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Fire Alert

Lines hold on 211-acre Bull Springs Fire, one of two that prompted evacuations

Bull Springs Fire Marita Sutherlin
Marita Sutherlin
Bull Springs Fire roared to life NW of Bend on Sunday amid intense winds
Power poles down Johnson Road Justin Garrison 328
Justin Garrison
Several power poles, lines were toppled on Johnson Road in Sunday's fierce winds
Johnson Road Tumalo fire Eric Zelenka 328
Eric Zelenka
Smoke from Tumalo-area fire as seen late Sunday afternoon off Johnson Road near Tyler Road
Cinder Butte Road DRW downed tree line Robert Flood 328
Robert Flood
Winds gusting past 40 mph Sunday rekindled, spread a burn in Deschutes River Woods, also downed trees and power lines on Cinder Butte Road
SW Bend wind downed tree Heidi Krueger 328
Heidi Krueger
Trees were falling in Sunday's high winds, like this one in SW Bend
Tree on roof SW Bend Molly Hufford 328
Molly Hufford
Tree fell on roof of SW Bend home in Sunday's high winds
Tree down Timber Ridge Susie Hughes 328
Susie Hughes
In southeast Bend, Timber Ridge resident Susie Hughes said, "We lost a 40-foot tree today, barely missed our garage and deck! Very grateful."
SE Bend tree damages house Aleshia Hasha
Aleshia Hasha/KTVZ
Large tree, toppled by high winds, damaged SE Bend home Sunday

(Update: Fire size updated, lines hold through night; downed trees in several parks)

BEND, Ore. (KTVZ) – High winds eased and lines held overnight and Monday morning on the Bull Springs Fire northwest of Bend, which officials now say burned 211 acres and destroyed two outbuildings. All evacuation levels were dropped from Level 3 (GO NOW) to Level 1, meaning “Be Ready,” in case they need to leave.

A windstorm hit the High Desert with gusts topping 50 mph Sunday afternoon, toppling many trees and spreading two wildfires that threatened homes, prompted evacuations and closed roads in Deschutes River Woods and north of Shevlin Park, near Tumalo.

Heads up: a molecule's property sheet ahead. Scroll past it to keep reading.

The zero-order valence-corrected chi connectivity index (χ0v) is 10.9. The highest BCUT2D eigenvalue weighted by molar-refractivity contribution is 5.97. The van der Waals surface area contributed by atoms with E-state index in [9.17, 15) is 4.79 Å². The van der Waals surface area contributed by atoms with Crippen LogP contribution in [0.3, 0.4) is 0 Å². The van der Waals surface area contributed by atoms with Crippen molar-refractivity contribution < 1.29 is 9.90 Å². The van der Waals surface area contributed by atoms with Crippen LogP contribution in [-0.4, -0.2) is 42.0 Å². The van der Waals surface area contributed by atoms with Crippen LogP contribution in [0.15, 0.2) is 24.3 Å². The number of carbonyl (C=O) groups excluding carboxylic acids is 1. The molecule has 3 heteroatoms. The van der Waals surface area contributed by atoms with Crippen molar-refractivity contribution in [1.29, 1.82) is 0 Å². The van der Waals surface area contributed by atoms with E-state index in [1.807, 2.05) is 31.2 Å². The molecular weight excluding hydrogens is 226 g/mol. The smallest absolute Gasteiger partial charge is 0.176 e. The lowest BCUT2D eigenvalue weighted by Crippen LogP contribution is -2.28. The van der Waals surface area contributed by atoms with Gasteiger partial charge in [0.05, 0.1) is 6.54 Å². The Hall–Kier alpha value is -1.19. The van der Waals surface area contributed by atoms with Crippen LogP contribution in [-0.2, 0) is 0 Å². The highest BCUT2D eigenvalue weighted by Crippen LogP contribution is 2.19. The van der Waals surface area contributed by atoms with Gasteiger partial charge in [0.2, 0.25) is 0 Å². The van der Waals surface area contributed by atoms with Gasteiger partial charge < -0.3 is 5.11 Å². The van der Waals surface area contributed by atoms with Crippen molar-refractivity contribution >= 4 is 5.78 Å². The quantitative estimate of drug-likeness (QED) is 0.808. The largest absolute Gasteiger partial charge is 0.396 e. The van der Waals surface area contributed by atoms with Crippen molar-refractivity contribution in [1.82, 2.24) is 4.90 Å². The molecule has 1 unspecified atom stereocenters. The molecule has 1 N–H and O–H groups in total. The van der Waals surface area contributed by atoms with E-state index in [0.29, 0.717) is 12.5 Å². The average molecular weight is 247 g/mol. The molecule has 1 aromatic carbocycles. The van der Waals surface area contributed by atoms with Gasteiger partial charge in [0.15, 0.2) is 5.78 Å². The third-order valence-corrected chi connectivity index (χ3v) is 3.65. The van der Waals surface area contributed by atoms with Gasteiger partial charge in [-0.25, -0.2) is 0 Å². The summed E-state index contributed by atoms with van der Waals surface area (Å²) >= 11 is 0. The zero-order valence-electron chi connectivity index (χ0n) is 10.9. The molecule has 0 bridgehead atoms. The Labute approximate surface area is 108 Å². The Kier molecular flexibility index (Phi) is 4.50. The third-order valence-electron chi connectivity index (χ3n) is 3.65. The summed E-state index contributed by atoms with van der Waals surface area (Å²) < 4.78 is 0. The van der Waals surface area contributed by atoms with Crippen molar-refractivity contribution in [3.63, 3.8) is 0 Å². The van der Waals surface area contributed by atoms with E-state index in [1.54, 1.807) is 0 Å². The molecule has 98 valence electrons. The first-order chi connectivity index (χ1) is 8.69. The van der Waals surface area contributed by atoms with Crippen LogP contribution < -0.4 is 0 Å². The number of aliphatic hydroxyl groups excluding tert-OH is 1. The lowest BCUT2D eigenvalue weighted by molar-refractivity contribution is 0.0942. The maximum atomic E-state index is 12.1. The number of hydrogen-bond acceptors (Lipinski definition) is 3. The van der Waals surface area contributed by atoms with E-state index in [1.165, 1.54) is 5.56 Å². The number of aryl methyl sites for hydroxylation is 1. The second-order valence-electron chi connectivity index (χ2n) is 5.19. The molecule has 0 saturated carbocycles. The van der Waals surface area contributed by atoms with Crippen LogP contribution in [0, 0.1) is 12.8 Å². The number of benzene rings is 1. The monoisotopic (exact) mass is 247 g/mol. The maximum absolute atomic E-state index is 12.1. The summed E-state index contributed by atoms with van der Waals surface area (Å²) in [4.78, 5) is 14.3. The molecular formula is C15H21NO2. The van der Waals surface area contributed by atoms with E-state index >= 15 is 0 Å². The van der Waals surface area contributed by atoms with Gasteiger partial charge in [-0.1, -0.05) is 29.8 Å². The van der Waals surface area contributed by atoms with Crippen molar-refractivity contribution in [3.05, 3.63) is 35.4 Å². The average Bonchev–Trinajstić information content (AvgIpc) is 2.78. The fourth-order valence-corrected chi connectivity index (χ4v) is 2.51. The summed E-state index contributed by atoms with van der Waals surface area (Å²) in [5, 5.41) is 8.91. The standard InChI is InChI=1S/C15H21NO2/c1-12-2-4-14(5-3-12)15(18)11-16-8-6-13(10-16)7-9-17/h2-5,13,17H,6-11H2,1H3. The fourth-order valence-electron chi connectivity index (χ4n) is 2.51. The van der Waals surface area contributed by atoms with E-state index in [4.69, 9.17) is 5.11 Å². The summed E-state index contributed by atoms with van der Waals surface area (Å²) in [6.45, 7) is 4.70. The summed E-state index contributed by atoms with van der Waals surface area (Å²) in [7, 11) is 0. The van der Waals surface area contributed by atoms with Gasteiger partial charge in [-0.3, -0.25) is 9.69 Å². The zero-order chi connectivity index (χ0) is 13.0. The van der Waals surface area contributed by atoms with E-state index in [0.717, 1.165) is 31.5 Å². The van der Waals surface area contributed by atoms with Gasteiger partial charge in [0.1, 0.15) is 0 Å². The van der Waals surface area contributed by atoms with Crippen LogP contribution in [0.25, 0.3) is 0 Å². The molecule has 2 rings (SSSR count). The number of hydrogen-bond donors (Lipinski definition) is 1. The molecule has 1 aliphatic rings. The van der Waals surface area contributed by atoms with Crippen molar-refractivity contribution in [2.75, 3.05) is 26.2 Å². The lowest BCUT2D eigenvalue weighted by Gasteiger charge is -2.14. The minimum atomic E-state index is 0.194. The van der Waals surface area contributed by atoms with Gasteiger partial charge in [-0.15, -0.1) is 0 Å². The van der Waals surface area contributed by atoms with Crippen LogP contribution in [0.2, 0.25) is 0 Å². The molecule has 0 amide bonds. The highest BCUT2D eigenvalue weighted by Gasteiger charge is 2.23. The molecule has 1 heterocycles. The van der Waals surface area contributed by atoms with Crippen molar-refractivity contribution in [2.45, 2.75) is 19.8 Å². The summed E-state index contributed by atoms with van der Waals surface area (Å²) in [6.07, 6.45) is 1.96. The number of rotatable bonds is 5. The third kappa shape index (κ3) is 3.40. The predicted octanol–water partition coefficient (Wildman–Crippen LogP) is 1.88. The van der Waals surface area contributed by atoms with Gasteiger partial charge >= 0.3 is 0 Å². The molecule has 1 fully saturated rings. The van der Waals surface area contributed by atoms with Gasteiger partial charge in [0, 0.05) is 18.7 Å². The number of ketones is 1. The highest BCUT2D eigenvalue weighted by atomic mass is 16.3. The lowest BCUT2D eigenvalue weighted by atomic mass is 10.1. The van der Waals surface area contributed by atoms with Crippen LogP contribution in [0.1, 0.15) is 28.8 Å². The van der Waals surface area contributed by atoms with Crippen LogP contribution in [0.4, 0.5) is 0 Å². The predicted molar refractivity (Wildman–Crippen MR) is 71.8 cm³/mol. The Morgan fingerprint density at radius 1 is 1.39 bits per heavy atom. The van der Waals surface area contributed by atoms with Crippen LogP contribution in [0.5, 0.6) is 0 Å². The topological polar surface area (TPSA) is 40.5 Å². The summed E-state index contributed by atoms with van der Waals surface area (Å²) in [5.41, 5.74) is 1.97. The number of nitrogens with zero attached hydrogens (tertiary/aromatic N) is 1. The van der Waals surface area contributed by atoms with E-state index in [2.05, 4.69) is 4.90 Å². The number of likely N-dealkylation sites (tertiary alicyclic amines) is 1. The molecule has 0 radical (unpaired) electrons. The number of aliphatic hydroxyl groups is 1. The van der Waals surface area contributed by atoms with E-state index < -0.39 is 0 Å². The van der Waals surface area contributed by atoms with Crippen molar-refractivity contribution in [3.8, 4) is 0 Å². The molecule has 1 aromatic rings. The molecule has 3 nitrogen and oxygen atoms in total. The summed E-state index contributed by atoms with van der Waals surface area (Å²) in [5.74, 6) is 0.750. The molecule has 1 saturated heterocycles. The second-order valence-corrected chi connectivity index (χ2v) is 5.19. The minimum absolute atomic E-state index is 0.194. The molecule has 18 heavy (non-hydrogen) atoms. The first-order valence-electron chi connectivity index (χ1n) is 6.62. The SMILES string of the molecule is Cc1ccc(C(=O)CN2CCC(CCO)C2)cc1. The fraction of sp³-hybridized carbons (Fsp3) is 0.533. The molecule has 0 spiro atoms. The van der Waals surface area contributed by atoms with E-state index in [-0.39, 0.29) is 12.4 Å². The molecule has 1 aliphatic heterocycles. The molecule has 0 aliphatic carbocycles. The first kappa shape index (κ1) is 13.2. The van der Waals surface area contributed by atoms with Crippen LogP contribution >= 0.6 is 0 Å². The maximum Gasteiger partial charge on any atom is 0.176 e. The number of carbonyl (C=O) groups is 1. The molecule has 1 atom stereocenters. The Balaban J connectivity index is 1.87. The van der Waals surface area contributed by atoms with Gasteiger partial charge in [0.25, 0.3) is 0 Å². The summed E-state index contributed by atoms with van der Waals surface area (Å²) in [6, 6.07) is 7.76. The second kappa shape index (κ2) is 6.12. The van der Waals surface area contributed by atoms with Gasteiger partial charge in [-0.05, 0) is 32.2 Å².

Like many homeowners and owners of wooded lots, Bend Park and Rec District crews were out surveying parks and assessing downed trees or other damage Tuesday.

Park district spokeswoman Julie Brown said trees were down at Drake, Shevlin, Ponderosa and Pine Ridge parks, as well as on the Haul Road Trail corridor and the Simpson Lot's natural area.

Crews "are looking for ‘hangers’ that are hung up in other trees and could fall," she said. "We are focusing on getting trees safely down on the ground and then can clean up later." 

Two structural protection task forces were called in to help battle the blazes and mutual aid came from several nearby fire departments.

Incident Commander Bill Boos of Bend Fire said the fire was nearly lined by nightfall, and crews completed that task Sunday night.

Some evacuation orders were reduced or lifted earlier. Battalion Chief Trish Connolly said the cause of the fire was under investigation.

The fire burned on private, U.S. Forest Service and BLM-managed lands, officials said. Bend Fire was in unified command with the Forest Service and Oregon Department of Forestry, and numerous resources responded.

The Deschutes County Sheriff's Office reported about 5:20 p.m. they had issued Level 3 (GO NOW) evacuations west of Johnson Road, from Bull Springs Road to Kuhlman Road. Homes on the east side of Johnson Road were put on Level 1 (GET READY) notice, meaning residents needed o be ready for potential evacuations, as officials urged others to avoid the area.

Traffic was diverted and Tyler Road was shut down. Johnson Road also was closed from Shevlin Park Road to OB Riley Road.

In a later update, evacuation orders were lifted for homes on Johnson, East Saddleback and Tumalo Reservoir roads. But Level 3 evacuations had remained in place for homes along Tyler and Kuhlman roads. The evacuation notice also was reduced to Level 1 on West Saddleback Road.

A 9:20 p.m. update said only homes along Kuhlman Road remained under Level 3 evacuation; all other areas were reduced to Level 1.

An interactive map of the evacuation areas is at: and a description of the evacuation levels is at

Due to the wildfires, Red Cross Cascades Region volunteers set up a temporary evacuation site at High Desert Middle School, 61111 SE 27th Street. "Anyone who needs assistance can just show up," the agency said.

Central Oregon Emergency Info tweeted that Bend Pet Resort will accept any pets(cats & dogs) whose owners are displaced due to the emergency evacuation from the Bull Springs Fire in the Tumalo area Fire at no charge for the night. Please call 541-280-2863

By early Sunday evening, the National Weather Service had reports of winds gusting to 56 mph in Sisters, 55 at Lava Butte, 53 mph at Sunriver, 52 mph in Sisters, 50 mph in Bend and 48 mph in Redmond.